Wednesday, December 3, 2008

Shifter – Anthology Review

Maybe it’s just been on my mind lately, the question of consent, seduction, romance. Of being carried away, even if it’s irrational, even if it’s a bit – or more than a bit – dangerous, even if it’s inconvenient. But there was a common thread in this collection revolving around choice and will that seemed to really jump out at me.

*In Angela Knight’s Mad Dog Love, a space opera about a politically oppressed princess and an enslaved werewolf, technology has given each person a nanosystem of molecule-sized robots flowing in their bloodstreams, that help fight disease, bolster strength, and house libraries of information. But when hacked or controlled externally, they can turn a person’s body into a puppet at the mercy of the programmer. In this particular story, it was more of an external plot device than something used in the romance, but you can see how easily it could take that turn.

*In Lora Leigh’s “A Jaguar’s Kiss,” the biologically engineered Breed subrace is characterized by, among other things, a heightened mating imperative. When a Breed recognizes his mate, his body begins producing high levels of a particular hormone which can be transmitted via fluids, ie, a kiss. The hormone, to put it bluntly, makes both parties unbearably horny for each other and unable to tolerate the touch of another. In this novella, the heroine, Natalie, receives this hormone completely unknowing of its implications.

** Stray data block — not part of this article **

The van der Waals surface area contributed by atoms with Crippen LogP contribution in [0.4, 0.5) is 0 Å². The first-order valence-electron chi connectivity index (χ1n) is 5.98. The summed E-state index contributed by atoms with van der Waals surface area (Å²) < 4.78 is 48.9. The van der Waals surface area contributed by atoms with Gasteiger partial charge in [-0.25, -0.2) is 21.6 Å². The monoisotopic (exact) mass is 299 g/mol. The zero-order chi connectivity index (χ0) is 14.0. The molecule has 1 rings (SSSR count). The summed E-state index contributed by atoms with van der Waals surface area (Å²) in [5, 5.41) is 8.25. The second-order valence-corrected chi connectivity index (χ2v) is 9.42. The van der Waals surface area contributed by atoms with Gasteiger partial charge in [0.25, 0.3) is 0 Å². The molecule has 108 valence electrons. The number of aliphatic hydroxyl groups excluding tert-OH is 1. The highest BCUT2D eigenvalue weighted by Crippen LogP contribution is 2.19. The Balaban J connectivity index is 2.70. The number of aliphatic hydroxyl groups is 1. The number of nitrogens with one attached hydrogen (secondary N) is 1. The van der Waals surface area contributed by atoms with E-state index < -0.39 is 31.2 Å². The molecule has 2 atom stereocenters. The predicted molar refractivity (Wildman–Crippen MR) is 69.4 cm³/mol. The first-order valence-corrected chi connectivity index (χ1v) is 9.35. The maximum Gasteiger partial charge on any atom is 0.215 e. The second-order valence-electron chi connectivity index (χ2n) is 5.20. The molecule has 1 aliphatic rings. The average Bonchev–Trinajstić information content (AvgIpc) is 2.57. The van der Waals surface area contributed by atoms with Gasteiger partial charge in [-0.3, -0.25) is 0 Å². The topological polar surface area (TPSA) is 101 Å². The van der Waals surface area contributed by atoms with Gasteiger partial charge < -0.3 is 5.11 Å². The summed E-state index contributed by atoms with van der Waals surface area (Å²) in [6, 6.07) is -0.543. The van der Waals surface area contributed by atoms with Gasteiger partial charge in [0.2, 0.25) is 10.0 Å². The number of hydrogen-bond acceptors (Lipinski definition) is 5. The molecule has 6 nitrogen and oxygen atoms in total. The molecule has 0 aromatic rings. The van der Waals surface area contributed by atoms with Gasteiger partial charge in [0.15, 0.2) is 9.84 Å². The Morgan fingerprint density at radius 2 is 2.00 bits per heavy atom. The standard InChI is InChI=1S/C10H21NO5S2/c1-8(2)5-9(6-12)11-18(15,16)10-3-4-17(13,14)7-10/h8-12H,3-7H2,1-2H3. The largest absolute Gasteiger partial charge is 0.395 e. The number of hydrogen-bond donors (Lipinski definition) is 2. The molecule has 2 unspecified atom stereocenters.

*Virginia Kantra’s “Sea Crossing” tells of a young 19th-century schoolteacher, fallen from grace, who is leaving England for indentured servitude in Canada. A community of selkies, elemental sea creatures, arrange matters to bring Emma to their island to teach their adolescent population, teenagers on the brink of their first Change:
”You were needed.” His eyes pleaded with her for understanding. “And you’ve been happy here. Emma—“

“But I didn’t have a choice! Those poor people who lost everything on the ship didn’t have a choice! I may be human and mortal and insignificant, but I know we deserve a choice.” He was looking at her as if she were the monster, as if she were a strange, rare beast who might suddenly sprout fur and flippers and swim away.

“A choice,” he repeated.

Her chest felt tight. She stuck out her chin. “Yes.”